The historian is in the same position, for after all he is really writing bibliography in narrative form. (The broader definitions of “bibliography” include literary history within its embrace. I certainly consider my own writing about SF to fall within the category of bibliographical scholarship.) The historian may define to his satisfaction whatever aspect of science fiction he will study; but his definition is one of the criteria against which his book will be judged. He will not, however, have to answer for the correctness of his working definition, but for its utility: does the definition he employs improve or detract from our ability to learn something valuable about SF from his book?
Where the historian attempts to elucidate science fiction's past, the critic tries to illuminate its present. His job is to help us to read more efficiently: to examine the words in a story and the way in which they're put together. As to how he should do this — well, there's plenty of disagreement about that, and I’ve no intention of jumping into that donnybrook. But no matter what his methodology, the critic, like the historian, can communicate his findings only to an audience with whom he shares a common vocabulary.
The teacher and the librarian are still more constrained. Unlike the historian and the critic, they are neither expected nor desired to bring any great degree of individuality to their work. Their value to student or library patron is in direct proportion to the conventionality of their approach. Both must seek to inform their work with consensus rather than originality, for unlike the readers of the historian or the critic their audiences have few if any alternative sources for their services.
Given all these components to the science fiction community — and given the considerable variety within each of these components — it’s hardly surprising that we have, not only no consensus as to the definition of science fiction, but not even any consensus as to how we should go about the process.
The dozens of attempts at defining SF that I’ve seen can, I think, be assigned to three categories, which I call thematic, strategic, and empirical.
A thematic definition of science fiction is based in some way upon the subject-matter of the SF story. Most thematic definitions, like the various definitions that James Gunn has quoted in the first part of his talk, attempt to define SF in terms of its scientific content. Some of these definitions are prescriptive, others ostensive. Alastair Cameron’s Fantasy Classification System, a thematic decimal classification of fantasy and scientific stories, attempts to include all of the “fantastic properties of the elements which make up a story”. This of course makes it a 52-page definition of the genre — but an unsuccessful one: Ursula Le Guin’s The Left Hand of Darkness, arguably the most important SF novel of the past twenty years, cannot be accounted for under Cameron’s scheme.
More recently, “change” has replaced "science" as the touchstone. Gunn has summarised this viewpoint: “Science fiction is the literature of change. Change is its subject matter and its method.”
“...And its method”. That provides a convenient transition to the second of our categories of definition. The “strategic” approach to defining science fiction focuses not on what the story is about, but on how it is written, and read. The pioneers of this approach to science fiction, Darko Suvin and Samuel R Delany, may intimidate us with phrases like “cognitive estrangement” and “subjunctivity level”: but their basic argument, that form and content are essentially identical, offers a fruitful way of looking at science fiction. Closely related to this is the notion that the label “science fiction" is a set of “author’s instructions on how to read a work”, as Jim Gunn has suggested.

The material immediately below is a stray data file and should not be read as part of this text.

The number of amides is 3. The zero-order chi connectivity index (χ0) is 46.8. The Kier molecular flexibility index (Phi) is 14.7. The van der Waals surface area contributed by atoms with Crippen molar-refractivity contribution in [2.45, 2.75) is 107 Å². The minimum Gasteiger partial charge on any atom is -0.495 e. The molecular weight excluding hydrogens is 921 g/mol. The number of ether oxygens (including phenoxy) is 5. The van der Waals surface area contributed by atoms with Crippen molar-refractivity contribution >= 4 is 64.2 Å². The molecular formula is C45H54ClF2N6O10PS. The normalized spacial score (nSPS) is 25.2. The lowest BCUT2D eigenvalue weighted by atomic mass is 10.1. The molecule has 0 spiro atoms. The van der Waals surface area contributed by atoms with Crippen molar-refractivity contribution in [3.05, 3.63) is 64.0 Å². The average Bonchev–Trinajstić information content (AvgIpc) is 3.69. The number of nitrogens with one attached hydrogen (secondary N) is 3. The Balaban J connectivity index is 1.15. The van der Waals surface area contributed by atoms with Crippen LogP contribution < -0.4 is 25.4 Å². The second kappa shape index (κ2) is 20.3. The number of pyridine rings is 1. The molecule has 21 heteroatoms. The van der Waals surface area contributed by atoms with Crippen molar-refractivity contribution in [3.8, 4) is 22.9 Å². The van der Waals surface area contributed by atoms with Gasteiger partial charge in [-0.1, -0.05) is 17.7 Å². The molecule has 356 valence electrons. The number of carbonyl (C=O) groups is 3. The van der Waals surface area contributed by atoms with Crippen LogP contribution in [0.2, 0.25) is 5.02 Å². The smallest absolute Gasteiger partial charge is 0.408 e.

That is why I included the reader among the “creators” of science fiction a few minutes ago. For in following or disregarding, to whatever extent it pleases him, the “instructions” that the author has (consciously or unconsciously) embedded in his story, the reader plays his part in the story’s creation, just as the musician plays his part in realising the composer’s intention.
The “empirical” definition comes in many flavors, from Norman Spinrad’s “science fiction is anything published as science fiction” to my own favorite definition: “science fiction is the stuff on the brown bookshelves upstairs in my study”. When I was studying the changes in modern science fiction’s reputation in this country since 1926, it was an empirical definition that I used. I was concerned with how outsiders viewed the field, and their conception of science fiction was necessarily shaped by what was presented to them as science fiction.
My own suspicion is that the search for the perfect definition of science fiction is a futile one. It can be fun, just like choosing the opposing line-ups for an imaginary all-time all-star game between the American League and the National League can be. But, like that activity, it is a pursuit better suited to the saloon than the seminar room, and should really never be approached without a goodly supply of beer within reach.
The attempt to arrive at a perfect definition of science fiction is doomed to failure. Any attempt to define SF, except perhaps for a purely empirical one, pits the ingenuity of the definer against a truly irresistible force, one that we are all gathered here in Atlanta to celebrate: the collective imagination of the world’s science fiction writers.
This was originally presented at the 44th World Science Fiction Convention (Atlanta, 1986) as a contribution to a panel on “Defining Science Fiction”, in which David Hartwell and I critiqued a definition proposed by James Gunn. So far as I know neither Gunn’s nor Hartwell’s contribution has been published. Mine appeared in Lofgeornost #8 (November 1986) and in A Bookman’s Fantasy (NESFA Press, 1995)